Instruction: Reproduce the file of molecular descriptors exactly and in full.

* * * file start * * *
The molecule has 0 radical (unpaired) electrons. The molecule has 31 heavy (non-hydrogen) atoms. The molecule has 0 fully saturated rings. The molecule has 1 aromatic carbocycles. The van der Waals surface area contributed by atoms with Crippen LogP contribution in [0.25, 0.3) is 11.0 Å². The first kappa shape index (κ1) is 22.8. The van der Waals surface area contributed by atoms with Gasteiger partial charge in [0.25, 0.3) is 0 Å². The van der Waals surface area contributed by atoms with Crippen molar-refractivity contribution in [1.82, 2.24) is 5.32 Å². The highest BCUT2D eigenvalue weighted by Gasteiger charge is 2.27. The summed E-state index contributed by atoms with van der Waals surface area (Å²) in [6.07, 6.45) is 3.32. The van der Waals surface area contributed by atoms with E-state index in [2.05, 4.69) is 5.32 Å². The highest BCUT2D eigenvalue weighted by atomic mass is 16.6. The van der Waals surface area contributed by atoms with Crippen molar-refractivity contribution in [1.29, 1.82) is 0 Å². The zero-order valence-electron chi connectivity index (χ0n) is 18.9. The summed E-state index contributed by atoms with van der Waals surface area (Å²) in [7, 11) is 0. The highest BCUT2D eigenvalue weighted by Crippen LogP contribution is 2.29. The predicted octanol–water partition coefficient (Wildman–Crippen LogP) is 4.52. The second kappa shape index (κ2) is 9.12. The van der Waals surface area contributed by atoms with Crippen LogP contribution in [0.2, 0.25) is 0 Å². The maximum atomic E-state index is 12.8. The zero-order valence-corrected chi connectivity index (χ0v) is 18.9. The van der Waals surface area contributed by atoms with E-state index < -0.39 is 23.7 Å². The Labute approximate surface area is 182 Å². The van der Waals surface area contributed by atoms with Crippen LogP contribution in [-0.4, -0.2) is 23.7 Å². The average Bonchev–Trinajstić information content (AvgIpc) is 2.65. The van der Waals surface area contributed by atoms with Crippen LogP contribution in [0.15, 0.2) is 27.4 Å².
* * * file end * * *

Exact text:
The molecule has 0 radical (unpaired) electrons. The molecule has 31 heavy (non-hydrogen) atoms. The molecule has 0 fully saturated rings. The molecule has 1 aromatic carbocycles. The van der Waals surface area contributed by atoms with Crippen LogP contribution in [0.25, 0.3) is 11.0 Å². The first kappa shape index (κ1) is 22.8. The van der Waals surface area contributed by atoms with Gasteiger partial charge in [0.25, 0.3) is 0 Å². The van der Waals surface area contributed by atoms with Crippen molar-refractivity contribution in [1.82, 2.24) is 5.32 Å². The highest BCUT2D eigenvalue weighted by Gasteiger charge is 2.27. The summed E-state index contributed by atoms with van der Waals surface area (Å²) in [6.07, 6.45) is 3.32. The van der Waals surface area contributed by atoms with E-state index in [2.05, 4.69) is 5.32 Å². The highest BCUT2D eigenvalue weighted by atomic mass is 16.6. The van der Waals surface area contributed by atoms with Crippen molar-refractivity contribution in [1.29, 1.82) is 0 Å². The zero-order valence-electron chi connectivity index (χ0n) is 18.9. The summed E-state index contributed by atoms with van der Waals surface area (Å²) in [7, 11) is 0. The highest BCUT2D eigenvalue weighted by Crippen LogP contribution is 2.29. The predicted octanol–water partition coefficient (Wildman–Crippen LogP) is 4.52. The second kappa shape index (κ2) is 9.12. The van der Waals surface area contributed by atoms with Crippen LogP contribution in [0.2, 0.25) is 0 Å². The maximum atomic E-state index is 12.8. The zero-order valence-corrected chi connectivity index (χ0v) is 18.9. The van der Waals surface area contributed by atoms with E-state index < -0.39 is 23.7 Å². The Labute approximate surface area is 182 Å². The van der Waals surface area contributed by atoms with Crippen LogP contribution in [-0.4, -0.2) is 23.7 Å². The average Bonchev–Trinajstić information content (AvgIpc) is 2.65. The van der Waals surface area contributed by atoms with Crippen LogP contribution in [0.15, 0.2) is 27.4 Å².